Mailinglist Archive: opensuse (3337 mails)

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Re: [opensuse] Massive PHP DDOS ??
  • From: Carl-Daniel Hailfinger <c-d.hailfinger.devel.2006@xxxxxxx>
  • Date: Fri, 21 Apr 2006 01:17:49 +0200
  • Message-id: <4448169D.7030401@xxxxxxx>
Marcel Mourguiart schrieb:
> On 4/20/06, jdd <jdd@xxxxxxxxx> wrote:
>>Marcel Mourguiart wrote:
>>>Hi, i have a web server with suse 10 ( php, apache, postnuke, etc ).
>>>My connection has been stop because MY server is making DDOS attacks
>>>Then i read this:
>>>Is there a patch, link or what ever you can give me to resolf the poblem ??
>>>Sorry if this not the appropriate list, i'm just desperate.
>>the best way should be to update your php version with YOU,
>>or if this is not sufficient directly from the php site.
>>I'm sure this bug is already fixed.
> I have every thing updated with YOU.
> Carl: I'll subscribe to "suse-segurity" and i'm aware this is not a
> suse specific bug or a linux one, is probably a php bug, which make
> the problem just harder to resolve.
> Any way if some body know the specific problem with PHP or have a
> clue, i'll be happy to heart.

Did you write some PHP code yourself? Do you use "safe mode"?
There are many things that can go wrong. The way I would recover from
such a situation if I had not explicitly secured the machine before:

1. Are there any passwords on this server which are also used elsewhere?
Change these passwords (only!) at the other locations.
2. Same for SSH keys.
3. Same for VPN keys.
4. Did you log into any machine from the compromised server? That machine
is likely also compromised.
5. Log into the server via SSH (but make sure to disable agent forwarding).
6. Is the server physically accessible? If yes, goto 7. Else goto 11.
7. Suspend-to-disk.
8. Boot from a live DVD.
9. Make an image of the whole hard drive and copy it to another machine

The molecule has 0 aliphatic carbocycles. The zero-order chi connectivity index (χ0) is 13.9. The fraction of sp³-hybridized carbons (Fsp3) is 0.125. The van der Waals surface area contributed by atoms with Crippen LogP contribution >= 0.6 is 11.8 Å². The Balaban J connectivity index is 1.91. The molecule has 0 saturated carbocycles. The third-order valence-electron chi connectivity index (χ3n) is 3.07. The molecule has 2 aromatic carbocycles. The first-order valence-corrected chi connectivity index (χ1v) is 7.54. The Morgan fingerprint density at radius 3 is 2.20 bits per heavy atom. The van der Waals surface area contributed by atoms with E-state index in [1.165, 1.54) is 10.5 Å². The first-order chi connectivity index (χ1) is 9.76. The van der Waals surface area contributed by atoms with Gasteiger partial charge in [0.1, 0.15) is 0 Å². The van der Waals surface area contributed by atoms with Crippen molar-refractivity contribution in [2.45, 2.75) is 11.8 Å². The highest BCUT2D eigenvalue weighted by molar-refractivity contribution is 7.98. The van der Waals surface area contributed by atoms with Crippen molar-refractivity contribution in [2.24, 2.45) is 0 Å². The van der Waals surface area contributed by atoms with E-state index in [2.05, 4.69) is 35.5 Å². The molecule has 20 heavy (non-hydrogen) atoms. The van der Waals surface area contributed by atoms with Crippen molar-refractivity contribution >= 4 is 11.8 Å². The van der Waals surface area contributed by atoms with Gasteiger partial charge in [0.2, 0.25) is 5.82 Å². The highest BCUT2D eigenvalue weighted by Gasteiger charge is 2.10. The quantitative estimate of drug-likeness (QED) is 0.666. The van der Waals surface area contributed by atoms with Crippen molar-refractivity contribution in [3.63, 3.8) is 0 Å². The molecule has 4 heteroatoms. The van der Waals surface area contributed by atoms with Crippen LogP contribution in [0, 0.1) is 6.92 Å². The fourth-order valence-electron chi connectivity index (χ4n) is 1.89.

for later inspection.
10. Resume into the compromised installation.
11. Do you want to learn more, but risk to lose some forensic data?
If yes, goto 12. Else goto 18.
12. kill -STOP everything except the master sshd, your session sshd and
you session bash.
13. Change the sshd configuration to only accept pubkey authentication
and only accept connections from an IP address only you can use.
14. Restart sshd.
15. Check whether there are any non-stopped processes besides the ones
mentioned in step 11. If there are any, kill -STOP them.
16. Change the root password.
17. Backup all filesystems to another computer (do NOT login to the other
computer from the compromised machine, login to the compromised
machine FROM the other computer instead).
18. echo 1 > /proc/sys/kernel/sysrq
19. echo s > /proc/sysrq-trigger
20. echo u > /proc/sysrq-trigger
21. echo b > /proc/sysrq-trigger
22. Boot from readonly installation media.
23. Back up all data to another machine
24. Format and reinstall.
25. Run all updates.
26. Install and use tripwire.
27. Configure AppArmor or SELinux and learn to use it.
28. Restore your configuration from a known clean state.
29. Stop here unless you want to perform forensic analysis.
30. Make two copies of all data you gathered, at least one to readonly
media to prevent accidential deletion.
31. Begin forensic analysis on a writable copy of your data. First step
suggested is a diff between last known clean state and current state.


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